More Vanilla Perfumes (…That Pre-Date the Recent “Revival”)

Finally!!! Vanilla is BACK. Or (as I wondered a while back in another post about this “trend”)…did it ever really leave us? The headlines are somewhat confusingly phrased.

Is it beloved by people born between 1997 and the 2010s (as the Pew Research Center defines Generation Z) or has vanilla long been absent from the olfactory dialogue? Some of these stories attempted to play it both ways.

Vanilla is an established favorite! and it’s having a comeback!

Pardon me…an EPIC comeback.

But again, it’s also “well-loved,” so maybe it never really went away? Some recent articles leaned into the Y2K revival theory that we love vanilla because it a) reminds us of simpler times in the early 2000s (hah) or b) is part of the current “nostalgia” being peddled to folks who weren’t old enough to savor Paris Hilton’s hijinks the first time around.

A few other recent articles have discussed the emotional power of vanilla. Vanilla makes us happy because it reminds us of comforting things like breast milk and baby formula! and dessert! (That feels pretty reductive to me.) These pieces all echoed one another, too, although some were better written than others and actually cited experts on smell and psychology.

The fine print in the above headline, which also appears in some of the other vanilla-centric articles, is key: “We may earn commission from links on this page.” Nearly every one of these articles featured Kayali, a perfume brand created in 2018 by a cosmetics entrepreneur with a massive online following. They also included either Ellis Brooklyn (a perennial favorite of beauty writers), Rosie Jane (I have literally no thoughts on this one), and/or the latest Ariana Grande scent, Mod (indisputably a big mainstream release). I’m assuming at least a couple of these brands are pay-to-play participants in this wave of “trend” stories.

I don’t know why this kind of thing still surprises and annoys me, but I’m happy to share a few of my own favorite vanilla recommendations below. No affiliate links, just links to the actual brand websites where you can learn more. And all these fragrances were launched sometime between 2010 through 2018. This timeline may illustrate that vanilla has indeed been a constant theme in niche perfumery or, instead, that nothing before TikTok really existed. Your choice!

Diptyque Eau Duelle (Fabrice Pellegrin, 2010)

A quietly cosmopolitan vanilla. In her review on Now Smell This, my colleague Robin wrote, “Eau Duelle’s opening is vibrant: it smells just like a vanilla gin martini with a twist of citrus peel. Then the spices come on fast, with a lovely overload of cardamom, and shortly after that there is a nice whiff of black tea and a whoosh of incense.” (Diptyque website)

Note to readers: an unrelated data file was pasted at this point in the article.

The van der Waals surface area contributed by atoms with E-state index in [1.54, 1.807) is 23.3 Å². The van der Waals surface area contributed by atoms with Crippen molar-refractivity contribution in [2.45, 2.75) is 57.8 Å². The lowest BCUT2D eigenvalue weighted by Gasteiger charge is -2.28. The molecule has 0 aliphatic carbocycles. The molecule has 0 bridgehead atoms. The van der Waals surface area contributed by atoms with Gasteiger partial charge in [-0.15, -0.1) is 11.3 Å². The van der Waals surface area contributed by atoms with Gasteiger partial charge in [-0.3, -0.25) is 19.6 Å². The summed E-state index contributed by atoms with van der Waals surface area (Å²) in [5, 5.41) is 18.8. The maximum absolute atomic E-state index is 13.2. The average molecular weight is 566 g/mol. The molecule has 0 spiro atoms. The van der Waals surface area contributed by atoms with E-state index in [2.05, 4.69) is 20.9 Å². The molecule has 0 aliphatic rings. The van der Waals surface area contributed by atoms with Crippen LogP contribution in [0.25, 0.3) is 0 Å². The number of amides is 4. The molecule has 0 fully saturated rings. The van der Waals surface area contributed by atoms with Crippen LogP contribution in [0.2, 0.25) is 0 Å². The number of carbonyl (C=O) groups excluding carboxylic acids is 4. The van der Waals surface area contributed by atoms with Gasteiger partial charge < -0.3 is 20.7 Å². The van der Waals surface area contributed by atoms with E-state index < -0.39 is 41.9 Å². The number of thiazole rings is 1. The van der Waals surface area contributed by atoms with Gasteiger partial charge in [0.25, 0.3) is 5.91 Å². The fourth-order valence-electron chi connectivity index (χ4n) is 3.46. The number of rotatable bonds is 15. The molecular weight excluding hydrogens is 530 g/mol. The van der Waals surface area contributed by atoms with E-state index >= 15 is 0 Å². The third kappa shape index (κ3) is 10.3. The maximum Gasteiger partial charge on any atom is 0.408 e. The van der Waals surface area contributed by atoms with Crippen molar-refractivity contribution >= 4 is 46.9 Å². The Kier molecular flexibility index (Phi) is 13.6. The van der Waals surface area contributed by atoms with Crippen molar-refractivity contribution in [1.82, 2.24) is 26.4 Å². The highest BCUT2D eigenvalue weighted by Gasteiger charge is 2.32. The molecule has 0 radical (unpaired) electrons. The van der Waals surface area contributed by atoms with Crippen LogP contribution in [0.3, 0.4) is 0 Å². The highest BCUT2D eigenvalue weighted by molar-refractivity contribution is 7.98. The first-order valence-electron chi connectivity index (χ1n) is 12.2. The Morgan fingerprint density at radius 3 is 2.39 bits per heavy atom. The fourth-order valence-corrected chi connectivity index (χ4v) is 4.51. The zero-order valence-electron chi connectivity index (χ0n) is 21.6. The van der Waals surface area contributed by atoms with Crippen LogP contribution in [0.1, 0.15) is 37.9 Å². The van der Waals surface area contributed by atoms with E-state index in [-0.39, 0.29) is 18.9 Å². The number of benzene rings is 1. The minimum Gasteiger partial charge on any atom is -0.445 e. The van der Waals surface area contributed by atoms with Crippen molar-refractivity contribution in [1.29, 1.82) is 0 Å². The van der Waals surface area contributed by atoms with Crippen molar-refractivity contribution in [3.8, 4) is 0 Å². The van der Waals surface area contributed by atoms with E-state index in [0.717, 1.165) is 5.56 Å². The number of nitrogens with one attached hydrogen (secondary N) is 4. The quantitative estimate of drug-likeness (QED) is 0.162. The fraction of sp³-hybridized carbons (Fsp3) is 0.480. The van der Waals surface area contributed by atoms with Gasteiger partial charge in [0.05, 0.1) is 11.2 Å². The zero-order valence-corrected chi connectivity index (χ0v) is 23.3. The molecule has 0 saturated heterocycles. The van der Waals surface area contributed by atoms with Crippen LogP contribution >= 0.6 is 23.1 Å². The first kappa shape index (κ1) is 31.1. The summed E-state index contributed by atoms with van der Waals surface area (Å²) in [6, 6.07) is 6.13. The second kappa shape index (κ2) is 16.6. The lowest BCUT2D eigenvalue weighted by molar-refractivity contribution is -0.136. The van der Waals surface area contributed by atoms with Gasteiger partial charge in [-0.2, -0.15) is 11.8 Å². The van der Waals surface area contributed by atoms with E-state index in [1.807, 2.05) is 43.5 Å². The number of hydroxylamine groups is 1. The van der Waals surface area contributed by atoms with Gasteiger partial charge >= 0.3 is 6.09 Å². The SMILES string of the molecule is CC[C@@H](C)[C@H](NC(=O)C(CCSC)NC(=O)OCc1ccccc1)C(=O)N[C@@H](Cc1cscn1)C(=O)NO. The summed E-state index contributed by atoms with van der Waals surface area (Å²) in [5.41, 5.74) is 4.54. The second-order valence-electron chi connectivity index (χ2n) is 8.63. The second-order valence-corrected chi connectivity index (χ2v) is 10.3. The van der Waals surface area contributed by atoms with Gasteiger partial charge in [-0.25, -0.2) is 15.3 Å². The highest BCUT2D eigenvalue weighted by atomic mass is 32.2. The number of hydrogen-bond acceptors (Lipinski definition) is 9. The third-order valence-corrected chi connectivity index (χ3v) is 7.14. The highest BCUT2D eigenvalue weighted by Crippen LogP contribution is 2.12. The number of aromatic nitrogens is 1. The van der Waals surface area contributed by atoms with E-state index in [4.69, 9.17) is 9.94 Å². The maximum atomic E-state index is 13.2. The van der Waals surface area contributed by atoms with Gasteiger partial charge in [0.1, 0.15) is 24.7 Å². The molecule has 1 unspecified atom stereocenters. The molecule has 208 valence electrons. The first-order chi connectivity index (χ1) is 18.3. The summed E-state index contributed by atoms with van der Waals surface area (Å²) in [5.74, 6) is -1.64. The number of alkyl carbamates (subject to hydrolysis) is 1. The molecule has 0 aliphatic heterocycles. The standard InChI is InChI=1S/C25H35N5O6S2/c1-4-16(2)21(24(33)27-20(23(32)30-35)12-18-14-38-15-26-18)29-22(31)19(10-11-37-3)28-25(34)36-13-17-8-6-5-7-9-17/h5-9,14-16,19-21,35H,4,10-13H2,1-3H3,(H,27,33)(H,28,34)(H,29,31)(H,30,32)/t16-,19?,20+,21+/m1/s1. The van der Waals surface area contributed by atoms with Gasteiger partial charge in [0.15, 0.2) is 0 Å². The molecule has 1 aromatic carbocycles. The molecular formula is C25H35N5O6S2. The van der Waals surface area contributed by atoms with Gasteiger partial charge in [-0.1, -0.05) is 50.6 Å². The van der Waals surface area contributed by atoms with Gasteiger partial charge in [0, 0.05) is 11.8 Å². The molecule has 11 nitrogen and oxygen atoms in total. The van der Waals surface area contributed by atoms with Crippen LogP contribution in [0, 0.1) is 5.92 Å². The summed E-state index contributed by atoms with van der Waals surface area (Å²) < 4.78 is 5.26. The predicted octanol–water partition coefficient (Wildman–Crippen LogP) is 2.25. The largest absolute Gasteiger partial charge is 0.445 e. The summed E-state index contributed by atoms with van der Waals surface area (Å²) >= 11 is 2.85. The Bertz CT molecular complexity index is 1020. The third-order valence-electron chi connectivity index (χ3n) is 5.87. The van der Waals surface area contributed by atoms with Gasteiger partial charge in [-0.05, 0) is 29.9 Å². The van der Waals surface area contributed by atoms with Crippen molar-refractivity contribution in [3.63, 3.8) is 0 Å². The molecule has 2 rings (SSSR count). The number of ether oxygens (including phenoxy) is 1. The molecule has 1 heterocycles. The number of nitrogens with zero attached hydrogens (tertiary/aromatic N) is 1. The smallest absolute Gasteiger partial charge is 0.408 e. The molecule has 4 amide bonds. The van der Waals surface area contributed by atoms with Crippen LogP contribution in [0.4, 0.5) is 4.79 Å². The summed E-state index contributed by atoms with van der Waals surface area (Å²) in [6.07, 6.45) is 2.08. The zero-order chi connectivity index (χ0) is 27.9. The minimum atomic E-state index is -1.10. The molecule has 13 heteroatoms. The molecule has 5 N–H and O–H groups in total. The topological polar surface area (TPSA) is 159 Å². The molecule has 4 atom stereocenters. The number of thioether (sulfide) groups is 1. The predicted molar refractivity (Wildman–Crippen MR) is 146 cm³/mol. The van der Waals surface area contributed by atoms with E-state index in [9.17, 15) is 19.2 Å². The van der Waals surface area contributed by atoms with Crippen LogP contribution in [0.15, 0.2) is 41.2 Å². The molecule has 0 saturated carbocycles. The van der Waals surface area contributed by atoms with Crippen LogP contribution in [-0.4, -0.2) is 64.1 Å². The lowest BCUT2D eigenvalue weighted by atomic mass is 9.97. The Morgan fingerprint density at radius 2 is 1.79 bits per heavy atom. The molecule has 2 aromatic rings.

Imaginary Authors Memoirs of a Trespasser (Josh Meyer, 2012)

This “volume” from Imaginary Authors was designed to accompany the non-existent memoir of a notorious (and also non-existent) world traveler. Robin on NST called it a “dry and smooth vanilla over a bed of resinous amber-y woods, with hints of spice and allusions to tobacco and leather…oak-y but not overtly boozy.” (Imaginary Authors website)

Arquiste The Architects Club (Yann Vasnier, 2014)

Arquiste founder Carlos Huber is an architect by training, with an impeccable sense of design and a commitment to historical context in all his work. The Architects Club, developed by the very stylish Yann Vasnier, was inspired by the smoking room of a 1930s London hotel where architects and Bright Young Things mingled over cocktails. Kevin on NST described it as a “sheer woody-vanilla cologne.” (Arquiste website)

Maya Njie Vanilj (Maya Njie, 2016)

If you’re more interested in a gourmand vanilla with a twist, rather than a woody or boozy vanilla, Vanilj is one you should try—a cozy yet sophisticated blend of vanilla, cardamom, and soft amber notes. I liked it a lot when I reviewed it for NST in 2020, during that first weird summer of the pandemic when I was looking for some good new comfort scents. (Maya Njie website)

Phoenix Botanicals Vanilla & the Sea (Irina Adam, 2017)

Irina, the Brooklyn-based perfumer behind Phoenix, mixes small seasonal batches of her various potions and lotions using nothing but natural ingredients. Here, she crafted a mermaid-worthy vanilla with breezy floral notes of neroli and tuberose and oceanic accents of seaweed and ambergris. Gentle, bewitching, and purely botanical.(Phoenix Etsy site)

Aroma M Botan (Maria McElroy, 2018)

Maria McElroy has long been inspired by her extensive travels in Japan, and in Botan she gives us a rich, velvety interpretation of peony flowers wrapped in notes of sandalwood and creamy vanilla. When I wrote about it for NST, I commented that Botan “is what I like to call a ‘fleurmand,’ a floral-gourmand that evokes some fantastic flowery dessert.” And it’s available in oil- and alcohol-based formats! (Aroma M website)

Do you have any favorite contemporary vanilla perfumes that pre-date the 2022-2023 “revival”? Feel free to share in the comments!

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